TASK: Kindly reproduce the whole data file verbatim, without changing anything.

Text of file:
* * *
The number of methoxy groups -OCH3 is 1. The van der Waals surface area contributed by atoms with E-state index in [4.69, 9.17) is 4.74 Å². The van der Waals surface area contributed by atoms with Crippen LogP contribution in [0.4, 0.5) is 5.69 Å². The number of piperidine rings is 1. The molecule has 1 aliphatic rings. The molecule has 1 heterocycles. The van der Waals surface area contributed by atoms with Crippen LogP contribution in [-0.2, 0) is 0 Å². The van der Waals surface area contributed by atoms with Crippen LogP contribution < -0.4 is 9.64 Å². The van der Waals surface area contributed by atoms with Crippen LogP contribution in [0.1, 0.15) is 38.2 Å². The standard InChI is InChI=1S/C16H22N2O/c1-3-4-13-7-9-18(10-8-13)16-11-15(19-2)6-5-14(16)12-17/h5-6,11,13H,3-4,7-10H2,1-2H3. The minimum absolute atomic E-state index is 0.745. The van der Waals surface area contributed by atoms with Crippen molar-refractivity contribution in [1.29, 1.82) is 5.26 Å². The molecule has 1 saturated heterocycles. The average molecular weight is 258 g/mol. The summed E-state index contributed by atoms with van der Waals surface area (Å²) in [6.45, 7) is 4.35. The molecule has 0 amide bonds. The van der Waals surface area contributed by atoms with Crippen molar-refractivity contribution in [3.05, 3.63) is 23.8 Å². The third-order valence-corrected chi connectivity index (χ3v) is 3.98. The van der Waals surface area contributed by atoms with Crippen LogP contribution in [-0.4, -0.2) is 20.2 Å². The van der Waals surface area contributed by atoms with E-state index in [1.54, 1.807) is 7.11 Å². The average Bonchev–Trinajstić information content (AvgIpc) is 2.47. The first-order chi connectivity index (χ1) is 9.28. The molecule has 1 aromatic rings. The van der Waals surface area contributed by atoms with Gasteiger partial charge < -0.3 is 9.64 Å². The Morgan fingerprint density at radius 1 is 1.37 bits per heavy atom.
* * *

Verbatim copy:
The number of methoxy groups -OCH3 is 1. The van der Waals surface area contributed by atoms with E-state index in [4.69, 9.17) is 4.74 Å². The van der Waals surface area contributed by atoms with Crippen LogP contribution in [0.4, 0.5) is 5.69 Å². The number of piperidine rings is 1. The molecule has 1 aliphatic rings. The molecule has 1 heterocycles. The van der Waals surface area contributed by atoms with Crippen LogP contribution in [-0.2, 0) is 0 Å². The van der Waals surface area contributed by atoms with Crippen LogP contribution < -0.4 is 9.64 Å². The van der Waals surface area contributed by atoms with Crippen LogP contribution in [0.1, 0.15) is 38.2 Å². The standard InChI is InChI=1S/C16H22N2O/c1-3-4-13-7-9-18(10-8-13)16-11-15(19-2)6-5-14(16)12-17/h5-6,11,13H,3-4,7-10H2,1-2H3. The minimum absolute atomic E-state index is 0.745. The van der Waals surface area contributed by atoms with Crippen molar-refractivity contribution in [1.29, 1.82) is 5.26 Å². The molecule has 1 saturated heterocycles. The average molecular weight is 258 g/mol. The summed E-state index contributed by atoms with van der Waals surface area (Å²) in [6.45, 7) is 4.35. The molecule has 0 amide bonds. The van der Waals surface area contributed by atoms with Crippen molar-refractivity contribution in [3.05, 3.63) is 23.8 Å². The third-order valence-corrected chi connectivity index (χ3v) is 3.98. The van der Waals surface area contributed by atoms with Crippen LogP contribution in [-0.4, -0.2) is 20.2 Å². The van der Waals surface area contributed by atoms with E-state index in [1.54, 1.807) is 7.11 Å². The average Bonchev–Trinajstić information content (AvgIpc) is 2.47. The first-order chi connectivity index (χ1) is 9.28. The molecule has 1 aromatic rings. The van der Waals surface area contributed by atoms with Gasteiger partial charge < -0.3 is 9.64 Å². The Morgan fingerprint density at radius 1 is 1.37 bits per heavy atom.